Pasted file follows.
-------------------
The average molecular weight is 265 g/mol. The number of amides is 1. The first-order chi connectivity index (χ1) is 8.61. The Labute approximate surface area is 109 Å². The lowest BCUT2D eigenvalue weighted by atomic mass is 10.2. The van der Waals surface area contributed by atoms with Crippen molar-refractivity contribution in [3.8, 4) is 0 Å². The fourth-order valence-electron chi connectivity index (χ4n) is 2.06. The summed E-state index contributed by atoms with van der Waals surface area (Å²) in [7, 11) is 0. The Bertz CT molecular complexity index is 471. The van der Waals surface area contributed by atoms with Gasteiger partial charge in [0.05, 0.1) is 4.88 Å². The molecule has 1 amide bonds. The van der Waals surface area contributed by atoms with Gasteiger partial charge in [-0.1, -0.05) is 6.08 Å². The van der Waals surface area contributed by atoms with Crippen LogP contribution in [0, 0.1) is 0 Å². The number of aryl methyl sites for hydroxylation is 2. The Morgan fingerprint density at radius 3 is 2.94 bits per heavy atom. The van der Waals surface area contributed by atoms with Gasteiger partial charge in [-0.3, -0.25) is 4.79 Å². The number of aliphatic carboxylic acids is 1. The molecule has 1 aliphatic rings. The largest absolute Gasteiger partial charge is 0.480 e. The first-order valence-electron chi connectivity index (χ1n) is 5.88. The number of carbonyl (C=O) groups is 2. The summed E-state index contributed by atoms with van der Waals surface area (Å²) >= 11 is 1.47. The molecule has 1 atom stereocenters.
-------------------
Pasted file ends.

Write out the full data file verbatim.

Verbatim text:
The average molecular weight is 265 g/mol. The number of amides is 1. The first-order chi connectivity index (χ1) is 8.61. The Labute approximate surface area is 109 Å². The lowest BCUT2D eigenvalue weighted by atomic mass is 10.2. The van der Waals surface area contributed by atoms with Crippen molar-refractivity contribution in [3.8, 4) is 0 Å². The fourth-order valence-electron chi connectivity index (χ4n) is 2.06. The summed E-state index contributed by atoms with van der Waals surface area (Å²) in [7, 11) is 0. The Bertz CT molecular complexity index is 471. The van der Waals surface area contributed by atoms with Gasteiger partial charge in [0.05, 0.1) is 4.88 Å². The molecule has 1 amide bonds. The van der Waals surface area contributed by atoms with Gasteiger partial charge in [-0.1, -0.05) is 6.08 Å². The van der Waals surface area contributed by atoms with Crippen LogP contribution in [0, 0.1) is 0 Å². The number of aryl methyl sites for hydroxylation is 2. The Morgan fingerprint density at radius 3 is 2.94 bits per heavy atom. The van der Waals surface area contributed by atoms with Gasteiger partial charge in [-0.3, -0.25) is 4.79 Å². The number of aliphatic carboxylic acids is 1. The molecule has 1 aliphatic rings. The largest absolute Gasteiger partial charge is 0.480 e. The first-order valence-electron chi connectivity index (χ1n) is 5.88. The number of carbonyl (C=O) groups is 2. The summed E-state index contributed by atoms with van der Waals surface area (Å²) >= 11 is 1.47. The molecule has 1 atom stereocenters.